Therefore, in order to improve the efficiency of the decoding, the received 16-bit digital signal is passed to a quantizer 28 in order to form a 6-bit digital signal, which can then be used in the further decoding steps. FIG. 1 shows the 6-bit digital signal being passed to a Viterbi decoder 30, although it will be clear that this is just one example of the form of signal processing that can be performed.

In an embodiment of the invention, some or all of the signal processor 26 is implemented in a Field Programmable Gate Array (FPGA) or other Programmable Logic Device (PLD). As is known, such devices include logic elements, whose interconnections and functions are determined by configuration data applied to the device. The configuration data can be applied to the device as required, so that the function of the device can be changed. As shown in FIG. 1, the configuration data is stored in a configuration memory 32, from which it can be applied to the quantizer 28, in order to change the operation of the quantizer 28. As will be known to the person skilled in the art, tools exist to allow a designer to generate from the required design (as described in more detail below) the configuration data required to instantiate the design in a Field Programmable Gate Array.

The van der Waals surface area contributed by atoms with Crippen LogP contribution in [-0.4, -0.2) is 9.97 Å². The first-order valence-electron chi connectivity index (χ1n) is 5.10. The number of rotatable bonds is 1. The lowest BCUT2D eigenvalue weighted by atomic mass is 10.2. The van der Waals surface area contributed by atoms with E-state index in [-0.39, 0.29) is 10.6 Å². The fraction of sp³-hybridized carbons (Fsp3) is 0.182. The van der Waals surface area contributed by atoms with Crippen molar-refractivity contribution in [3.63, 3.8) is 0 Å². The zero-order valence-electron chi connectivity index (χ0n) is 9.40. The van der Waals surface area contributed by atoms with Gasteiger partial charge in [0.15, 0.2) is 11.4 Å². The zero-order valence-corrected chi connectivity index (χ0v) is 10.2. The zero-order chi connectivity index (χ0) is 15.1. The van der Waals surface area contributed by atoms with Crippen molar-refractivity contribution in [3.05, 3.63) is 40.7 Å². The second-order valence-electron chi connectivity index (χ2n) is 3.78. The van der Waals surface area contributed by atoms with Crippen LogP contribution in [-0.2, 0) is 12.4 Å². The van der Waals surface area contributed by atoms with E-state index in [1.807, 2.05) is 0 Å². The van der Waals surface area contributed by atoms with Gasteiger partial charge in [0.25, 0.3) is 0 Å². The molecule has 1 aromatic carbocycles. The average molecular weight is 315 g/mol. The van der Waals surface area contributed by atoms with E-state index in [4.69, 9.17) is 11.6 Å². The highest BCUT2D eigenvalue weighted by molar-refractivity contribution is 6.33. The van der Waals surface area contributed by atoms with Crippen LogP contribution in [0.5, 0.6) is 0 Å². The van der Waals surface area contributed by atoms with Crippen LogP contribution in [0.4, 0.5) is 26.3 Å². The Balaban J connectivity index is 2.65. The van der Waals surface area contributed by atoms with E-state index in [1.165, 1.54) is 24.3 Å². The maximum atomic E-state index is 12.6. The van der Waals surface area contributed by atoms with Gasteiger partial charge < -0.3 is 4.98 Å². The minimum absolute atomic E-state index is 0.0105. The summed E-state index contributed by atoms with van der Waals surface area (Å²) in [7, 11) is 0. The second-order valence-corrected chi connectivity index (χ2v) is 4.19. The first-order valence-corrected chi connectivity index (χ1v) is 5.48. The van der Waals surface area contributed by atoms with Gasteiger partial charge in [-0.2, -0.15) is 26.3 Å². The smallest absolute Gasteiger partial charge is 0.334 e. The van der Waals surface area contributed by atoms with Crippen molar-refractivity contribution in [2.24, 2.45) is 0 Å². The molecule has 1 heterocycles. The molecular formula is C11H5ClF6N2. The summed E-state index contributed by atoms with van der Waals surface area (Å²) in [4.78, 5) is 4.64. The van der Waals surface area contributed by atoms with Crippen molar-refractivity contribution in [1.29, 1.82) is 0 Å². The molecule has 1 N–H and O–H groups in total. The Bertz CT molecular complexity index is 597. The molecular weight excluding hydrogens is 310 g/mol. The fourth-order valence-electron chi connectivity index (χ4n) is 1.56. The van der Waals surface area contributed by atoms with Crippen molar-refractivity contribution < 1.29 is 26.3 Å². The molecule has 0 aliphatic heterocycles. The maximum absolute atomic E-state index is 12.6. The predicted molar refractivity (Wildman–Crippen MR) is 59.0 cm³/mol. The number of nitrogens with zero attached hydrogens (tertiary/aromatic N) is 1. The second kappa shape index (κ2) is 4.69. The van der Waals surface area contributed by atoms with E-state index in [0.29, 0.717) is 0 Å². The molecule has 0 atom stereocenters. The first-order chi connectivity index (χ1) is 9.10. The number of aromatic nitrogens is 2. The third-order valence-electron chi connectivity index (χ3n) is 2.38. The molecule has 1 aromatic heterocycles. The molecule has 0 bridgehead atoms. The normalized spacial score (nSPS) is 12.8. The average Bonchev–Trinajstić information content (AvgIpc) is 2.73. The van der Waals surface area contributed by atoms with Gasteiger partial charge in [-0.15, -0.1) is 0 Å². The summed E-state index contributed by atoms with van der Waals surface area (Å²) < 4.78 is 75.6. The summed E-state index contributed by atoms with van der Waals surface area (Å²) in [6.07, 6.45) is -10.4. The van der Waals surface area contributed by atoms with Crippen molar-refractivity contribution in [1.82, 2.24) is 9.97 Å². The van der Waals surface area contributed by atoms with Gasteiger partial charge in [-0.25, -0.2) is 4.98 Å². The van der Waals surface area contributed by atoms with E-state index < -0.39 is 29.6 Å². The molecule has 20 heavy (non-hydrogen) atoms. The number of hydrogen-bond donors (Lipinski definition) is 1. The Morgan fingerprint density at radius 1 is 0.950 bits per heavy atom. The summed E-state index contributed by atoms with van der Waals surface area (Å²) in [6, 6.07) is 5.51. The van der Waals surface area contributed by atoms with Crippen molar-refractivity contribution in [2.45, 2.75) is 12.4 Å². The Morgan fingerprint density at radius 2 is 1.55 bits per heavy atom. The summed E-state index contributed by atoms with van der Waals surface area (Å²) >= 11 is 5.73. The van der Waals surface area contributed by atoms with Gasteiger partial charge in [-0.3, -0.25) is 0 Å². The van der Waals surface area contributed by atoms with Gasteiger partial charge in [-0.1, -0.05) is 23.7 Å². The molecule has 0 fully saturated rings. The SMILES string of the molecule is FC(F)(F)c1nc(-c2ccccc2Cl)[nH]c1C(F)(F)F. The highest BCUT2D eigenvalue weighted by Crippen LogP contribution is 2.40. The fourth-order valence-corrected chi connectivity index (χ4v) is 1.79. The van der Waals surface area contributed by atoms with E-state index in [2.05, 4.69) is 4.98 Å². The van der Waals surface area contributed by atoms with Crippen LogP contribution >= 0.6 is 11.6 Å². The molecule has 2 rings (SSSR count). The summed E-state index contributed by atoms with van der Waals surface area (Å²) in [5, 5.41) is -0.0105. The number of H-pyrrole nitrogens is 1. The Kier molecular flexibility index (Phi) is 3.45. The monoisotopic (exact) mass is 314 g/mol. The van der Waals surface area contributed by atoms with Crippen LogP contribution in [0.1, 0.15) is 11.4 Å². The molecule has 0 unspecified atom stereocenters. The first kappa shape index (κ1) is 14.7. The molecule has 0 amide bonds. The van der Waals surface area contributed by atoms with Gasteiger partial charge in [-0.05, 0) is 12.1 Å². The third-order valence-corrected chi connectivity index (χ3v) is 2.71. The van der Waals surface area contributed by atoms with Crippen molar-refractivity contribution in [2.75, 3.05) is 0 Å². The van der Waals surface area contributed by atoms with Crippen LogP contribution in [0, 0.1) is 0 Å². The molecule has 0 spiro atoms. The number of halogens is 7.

FIG. 2 illustrates the operation of the quantizer 28. As shown in FIG. 2, the input data value of the 16-bit input digital signal can lie anywhere in the range from −215 to +215−1, operating with the convention that the value of the most significant bit indicates the sign of the data value. Then, the output data value of the 6-bit output digital signal can lie anywhere in the range from −25 to +25−1, again operating with the same convention that the value of the most significant bit indicates the sign of the data value.